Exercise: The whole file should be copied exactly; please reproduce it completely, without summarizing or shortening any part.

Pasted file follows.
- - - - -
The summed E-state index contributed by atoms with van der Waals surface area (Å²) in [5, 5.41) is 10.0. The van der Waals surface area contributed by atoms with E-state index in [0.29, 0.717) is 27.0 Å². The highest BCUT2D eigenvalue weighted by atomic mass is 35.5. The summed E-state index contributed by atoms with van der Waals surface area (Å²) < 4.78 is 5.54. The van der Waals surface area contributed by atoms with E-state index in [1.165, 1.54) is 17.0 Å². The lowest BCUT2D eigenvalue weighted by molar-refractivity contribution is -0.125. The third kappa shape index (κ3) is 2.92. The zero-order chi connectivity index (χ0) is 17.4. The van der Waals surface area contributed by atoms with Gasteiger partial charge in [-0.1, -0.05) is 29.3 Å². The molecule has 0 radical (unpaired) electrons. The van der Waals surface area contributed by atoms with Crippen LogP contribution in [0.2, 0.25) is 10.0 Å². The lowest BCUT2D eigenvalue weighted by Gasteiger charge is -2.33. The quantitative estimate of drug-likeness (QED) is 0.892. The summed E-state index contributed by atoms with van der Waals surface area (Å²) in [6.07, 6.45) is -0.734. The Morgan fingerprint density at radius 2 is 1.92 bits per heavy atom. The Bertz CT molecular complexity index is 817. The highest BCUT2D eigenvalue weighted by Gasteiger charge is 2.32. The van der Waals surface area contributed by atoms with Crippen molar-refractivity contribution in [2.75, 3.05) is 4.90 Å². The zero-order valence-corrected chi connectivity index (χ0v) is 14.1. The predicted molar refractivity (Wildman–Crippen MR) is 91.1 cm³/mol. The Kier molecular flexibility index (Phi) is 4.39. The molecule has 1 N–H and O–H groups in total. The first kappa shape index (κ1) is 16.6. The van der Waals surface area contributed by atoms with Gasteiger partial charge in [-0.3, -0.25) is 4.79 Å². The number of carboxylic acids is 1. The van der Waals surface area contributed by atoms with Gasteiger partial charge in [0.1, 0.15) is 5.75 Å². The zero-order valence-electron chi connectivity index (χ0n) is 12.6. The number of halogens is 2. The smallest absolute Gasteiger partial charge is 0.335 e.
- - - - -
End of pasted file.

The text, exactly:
The summed E-state index contributed by atoms with van der Waals surface area (Å²) in [5, 5.41) is 10.0. The van der Waals surface area contributed by atoms with E-state index in [0.29, 0.717) is 27.0 Å². The highest BCUT2D eigenvalue weighted by atomic mass is 35.5. The summed E-state index contributed by atoms with van der Waals surface area (Å²) < 4.78 is 5.54. The van der Waals surface area contributed by atoms with E-state index in [1.165, 1.54) is 17.0 Å². The lowest BCUT2D eigenvalue weighted by molar-refractivity contribution is -0.125. The third kappa shape index (κ3) is 2.92. The zero-order chi connectivity index (χ0) is 17.4. The van der Waals surface area contributed by atoms with Gasteiger partial charge in [-0.1, -0.05) is 29.3 Å². The molecule has 0 radical (unpaired) electrons. The van der Waals surface area contributed by atoms with Crippen LogP contribution in [0.2, 0.25) is 10.0 Å². The lowest BCUT2D eigenvalue weighted by Gasteiger charge is -2.33. The quantitative estimate of drug-likeness (QED) is 0.892. The summed E-state index contributed by atoms with van der Waals surface area (Å²) in [6.07, 6.45) is -0.734. The Morgan fingerprint density at radius 2 is 1.92 bits per heavy atom. The Bertz CT molecular complexity index is 817. The highest BCUT2D eigenvalue weighted by Gasteiger charge is 2.32. The van der Waals surface area contributed by atoms with Crippen molar-refractivity contribution in [2.75, 3.05) is 4.90 Å². The zero-order valence-corrected chi connectivity index (χ0v) is 14.1. The predicted molar refractivity (Wildman–Crippen MR) is 91.1 cm³/mol. The Kier molecular flexibility index (Phi) is 4.39. The molecule has 1 N–H and O–H groups in total. The first kappa shape index (κ1) is 16.6. The van der Waals surface area contributed by atoms with Gasteiger partial charge in [-0.3, -0.25) is 4.79 Å². The number of carboxylic acids is 1. The van der Waals surface area contributed by atoms with Gasteiger partial charge in [0.1, 0.15) is 5.75 Å². The zero-order valence-electron chi connectivity index (χ0n) is 12.6. The number of halogens is 2. The smallest absolute Gasteiger partial charge is 0.335 e.